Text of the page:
Gibbs kept his face impassive. He knew that Baker had built his militia out of idiots and sadists. There would be little of the discipline one might expect in a well-organized terrorist cell.
He watched Baker consider his options for a moment. Then the man yelled, "Get your damn boot off that woman, you animal! Load her in the truck! I want these two trussed up good and thrown in with her!"
"What about the first one we got?"
Baker squinted. "We got enough to handle with one wounded prisoner. Finish him if he's not dead."
"No!" yelled Tony. "You need him! He's a geek! Computer expert! He's a frickin' genius! He can do things for you!"
Baker shook his head. "I don't need your genius."
Gibbs shook his head. "He's an admiral's son, Baker. Do you hear me? They'll pay to bring him home."
Baker looked from Tony to Gibbs. "Thank you. You've both offered compelling arguments. Keeping him alive makes sense."
Gibbs started to relax when Baker whirled around and shouted at one of his men. "Go over to the ditch! If he's still breathing, pump four more into his face. I want there to be nothing left on his neck but a bloody stump!"
Tony shouted in protest and someone kicked him hard in the stomach.
"Baker, that's a bad move! Listen to me, Baker. If you need to send a message, you send it with me, Baker! I'm your target!" Gibbs struggled against the men pushing him into the truck.
Baker walked over and grabbed Gibbs' face. "He dies because you dictate nothing to me. You don't manipulate me. You don't influence me. I don't like the sound of your voice and I'll kill another one. You hear me!"
Gibbs wrenched his face away and choked on a reply. He couldn't risk another response. He had two others to protect.
McGee regained use of his limbs at about the time Gibbs was begging for his life. His only option was to play dead, but he was certain that Baker's man was going to take the time to check that he wasn't still breathing. His left hand splashed in the drainage water at the bottom of the ditch. He rolled toward it. It was at least two feet deep. There was only one way to make this work and he wasn't good at holding his breath. With no other option, McGee slipped into the water face first and let the top half of his body float limp.
He had to let his mind slip off to a simpler time to stave off panic, remembering days at the beach when he was a boy. Running into the surf or building forts in the sand with little Sarah, her long brown hair wet and streaked across her face. She was just a toddler then, wearing a yellow suit with ruffles. He thought of his fair skinned mother wearing hats and reading books of poetry while he played in the surf. He remembered the sense of responsibility he felt even as a 9 year old to watch over his mother and sister while his father was away.
At that moment, there was an explosion to McGee's left and then another right above his ear and then a couple more. Fear filled his gut, but he held on, imagining the water as an adventure the way he did when he was small, urging his mother to finish making sandwiches and packing sodas in a cooler so they could get in the car and go to the beach. He remembered running around securing all of the toys that Sarah demanded be taken, wriggling under the couch to grab the neon pink jelly sandals she wanted for her plump little feet.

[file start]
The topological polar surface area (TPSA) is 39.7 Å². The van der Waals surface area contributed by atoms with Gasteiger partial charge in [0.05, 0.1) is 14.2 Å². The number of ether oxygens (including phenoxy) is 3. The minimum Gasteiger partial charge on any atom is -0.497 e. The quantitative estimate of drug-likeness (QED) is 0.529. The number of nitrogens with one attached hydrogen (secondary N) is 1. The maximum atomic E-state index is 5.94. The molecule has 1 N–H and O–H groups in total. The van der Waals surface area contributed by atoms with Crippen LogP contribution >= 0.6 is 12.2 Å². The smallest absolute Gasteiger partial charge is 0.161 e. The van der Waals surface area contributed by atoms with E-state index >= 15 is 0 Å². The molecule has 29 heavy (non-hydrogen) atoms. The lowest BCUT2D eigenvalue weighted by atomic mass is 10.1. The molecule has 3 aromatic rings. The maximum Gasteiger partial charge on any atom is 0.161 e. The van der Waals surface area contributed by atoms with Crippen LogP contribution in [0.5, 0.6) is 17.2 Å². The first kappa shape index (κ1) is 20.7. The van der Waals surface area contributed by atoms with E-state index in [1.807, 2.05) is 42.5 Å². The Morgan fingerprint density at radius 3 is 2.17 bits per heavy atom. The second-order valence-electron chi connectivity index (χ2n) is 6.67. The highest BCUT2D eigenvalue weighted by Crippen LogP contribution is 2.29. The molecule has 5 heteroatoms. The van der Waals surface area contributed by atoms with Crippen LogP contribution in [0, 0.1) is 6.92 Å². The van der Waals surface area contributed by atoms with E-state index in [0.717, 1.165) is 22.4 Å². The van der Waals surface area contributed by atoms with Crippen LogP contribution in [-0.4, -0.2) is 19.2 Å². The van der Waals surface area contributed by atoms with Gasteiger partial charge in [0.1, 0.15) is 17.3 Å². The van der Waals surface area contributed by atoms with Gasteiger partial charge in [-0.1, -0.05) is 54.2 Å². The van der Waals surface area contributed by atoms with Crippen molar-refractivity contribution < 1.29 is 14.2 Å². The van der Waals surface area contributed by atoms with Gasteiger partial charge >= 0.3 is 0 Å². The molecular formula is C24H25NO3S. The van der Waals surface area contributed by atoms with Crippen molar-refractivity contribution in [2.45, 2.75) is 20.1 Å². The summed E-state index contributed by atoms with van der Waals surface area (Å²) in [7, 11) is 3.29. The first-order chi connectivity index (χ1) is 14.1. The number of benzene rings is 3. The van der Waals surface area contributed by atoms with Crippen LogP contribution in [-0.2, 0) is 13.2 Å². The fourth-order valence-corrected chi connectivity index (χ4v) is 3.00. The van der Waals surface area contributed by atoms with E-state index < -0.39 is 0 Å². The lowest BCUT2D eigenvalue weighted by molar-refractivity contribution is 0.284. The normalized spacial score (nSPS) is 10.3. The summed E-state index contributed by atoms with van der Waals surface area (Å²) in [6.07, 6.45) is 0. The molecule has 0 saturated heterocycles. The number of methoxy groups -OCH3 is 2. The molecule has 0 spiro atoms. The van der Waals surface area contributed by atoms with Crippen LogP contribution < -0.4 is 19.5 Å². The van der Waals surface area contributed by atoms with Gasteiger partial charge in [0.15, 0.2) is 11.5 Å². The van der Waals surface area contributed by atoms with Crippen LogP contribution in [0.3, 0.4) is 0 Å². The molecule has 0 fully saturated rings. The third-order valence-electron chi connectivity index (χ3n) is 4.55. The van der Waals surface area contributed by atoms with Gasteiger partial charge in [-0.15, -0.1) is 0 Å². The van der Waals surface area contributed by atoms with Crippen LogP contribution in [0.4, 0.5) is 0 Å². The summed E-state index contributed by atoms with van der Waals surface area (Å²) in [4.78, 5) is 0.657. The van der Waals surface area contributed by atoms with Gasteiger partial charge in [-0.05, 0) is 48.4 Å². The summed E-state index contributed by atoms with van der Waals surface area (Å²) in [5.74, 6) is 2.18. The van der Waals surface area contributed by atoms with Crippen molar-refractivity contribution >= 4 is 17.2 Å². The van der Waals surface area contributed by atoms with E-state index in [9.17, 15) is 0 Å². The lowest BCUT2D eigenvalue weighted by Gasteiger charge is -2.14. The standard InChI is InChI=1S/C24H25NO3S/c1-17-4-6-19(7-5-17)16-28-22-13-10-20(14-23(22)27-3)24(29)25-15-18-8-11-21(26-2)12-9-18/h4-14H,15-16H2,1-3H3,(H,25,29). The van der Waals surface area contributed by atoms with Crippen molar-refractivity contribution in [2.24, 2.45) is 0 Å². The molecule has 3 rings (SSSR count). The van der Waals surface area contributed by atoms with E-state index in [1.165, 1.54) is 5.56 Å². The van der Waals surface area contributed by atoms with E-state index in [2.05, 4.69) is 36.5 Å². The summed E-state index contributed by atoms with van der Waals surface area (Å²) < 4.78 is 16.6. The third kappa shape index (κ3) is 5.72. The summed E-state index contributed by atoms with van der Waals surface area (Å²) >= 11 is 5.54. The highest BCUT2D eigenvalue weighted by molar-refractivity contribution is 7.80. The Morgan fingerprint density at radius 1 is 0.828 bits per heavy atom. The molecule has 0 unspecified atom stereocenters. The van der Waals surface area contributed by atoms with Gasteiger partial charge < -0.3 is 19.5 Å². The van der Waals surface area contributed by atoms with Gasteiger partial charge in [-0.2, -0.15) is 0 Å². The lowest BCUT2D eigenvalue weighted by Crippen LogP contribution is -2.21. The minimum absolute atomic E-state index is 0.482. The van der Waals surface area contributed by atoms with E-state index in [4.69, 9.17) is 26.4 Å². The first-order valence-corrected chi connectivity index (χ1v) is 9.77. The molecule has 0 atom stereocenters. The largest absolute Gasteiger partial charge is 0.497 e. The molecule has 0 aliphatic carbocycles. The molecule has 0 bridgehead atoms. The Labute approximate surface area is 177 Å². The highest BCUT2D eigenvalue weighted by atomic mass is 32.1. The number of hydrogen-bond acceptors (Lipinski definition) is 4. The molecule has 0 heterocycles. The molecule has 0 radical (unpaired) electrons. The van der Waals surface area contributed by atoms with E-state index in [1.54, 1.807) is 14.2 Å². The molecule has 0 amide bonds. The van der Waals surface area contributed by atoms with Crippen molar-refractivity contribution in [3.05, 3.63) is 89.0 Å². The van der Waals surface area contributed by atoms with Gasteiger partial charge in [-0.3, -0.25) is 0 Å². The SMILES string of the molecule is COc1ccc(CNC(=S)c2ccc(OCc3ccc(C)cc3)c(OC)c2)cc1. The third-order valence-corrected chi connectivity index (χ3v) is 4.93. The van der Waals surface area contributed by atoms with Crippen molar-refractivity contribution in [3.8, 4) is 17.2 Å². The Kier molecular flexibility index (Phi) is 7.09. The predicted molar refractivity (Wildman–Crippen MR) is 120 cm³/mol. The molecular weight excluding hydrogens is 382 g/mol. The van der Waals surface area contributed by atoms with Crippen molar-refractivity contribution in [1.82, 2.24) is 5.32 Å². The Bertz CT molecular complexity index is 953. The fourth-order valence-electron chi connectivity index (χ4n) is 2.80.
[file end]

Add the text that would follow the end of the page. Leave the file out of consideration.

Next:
He saw himself drifting away. His memories were starting to fade to black, and then he realized that he had to make a choice about this world and he lifted his head, gasping for air.
Gibbs' head jerked with every gunshot fired into that ditch. Then he closed his eyes and turned his face into the hard metal of the pickup. Ziva lay next to him, sobbing softly while Tony lay in the opposite corner shedding angry tears and cursing into the duct tape across his mouth.
McGee was wet but alive. Dust billowed down into the ditch as two trucks sped away. He crawled back up onto the grass, but had energy for nothing else. It took minutes for him to think about taking inventory of what he had on him. He found his gun and cell phone, both of which were waterlogged. He still had his knife and he found the flashlight he'd grabbed from the trunk. In his coat pocket, he miraculously found the keys to the sedan. It was seldom that he was ever allowed to drive, but today had been one of those days.
Slowly, he inched his way up to the road. The sedan was still there, the trunk popped open. The terrorists knew better than to run around the countryside with a car from a Federal agency. It took several tries for him to get to his feet, and he did only by clinging to a door handle and then leaning against the door. He tumbled into the front seat. He lay across the front seat for a while as his body protested his movements. He spied Ziva's scarf on the floor and grabbed it. It was a pretty cotton one she'd gotten from Tel Aviv the last time she was there and he knew how much she liked it, but Ziva David was the most practical of women, and she would understand his need for it. He used to carefully wipe the side of his face. Once he got to the wound, he was able to ascertain that it was only a graze. The most he'd have to worry about was a headache and possible concussion. Carefully, he tied the beautiful scarf around his head to contain the bleeding.
When he pulled himself upright, he could see how ridiculous he looked with a flowered scarf on his head, but none of that mattered. He turned the key in the ignition, and slowly backed out of the driveway.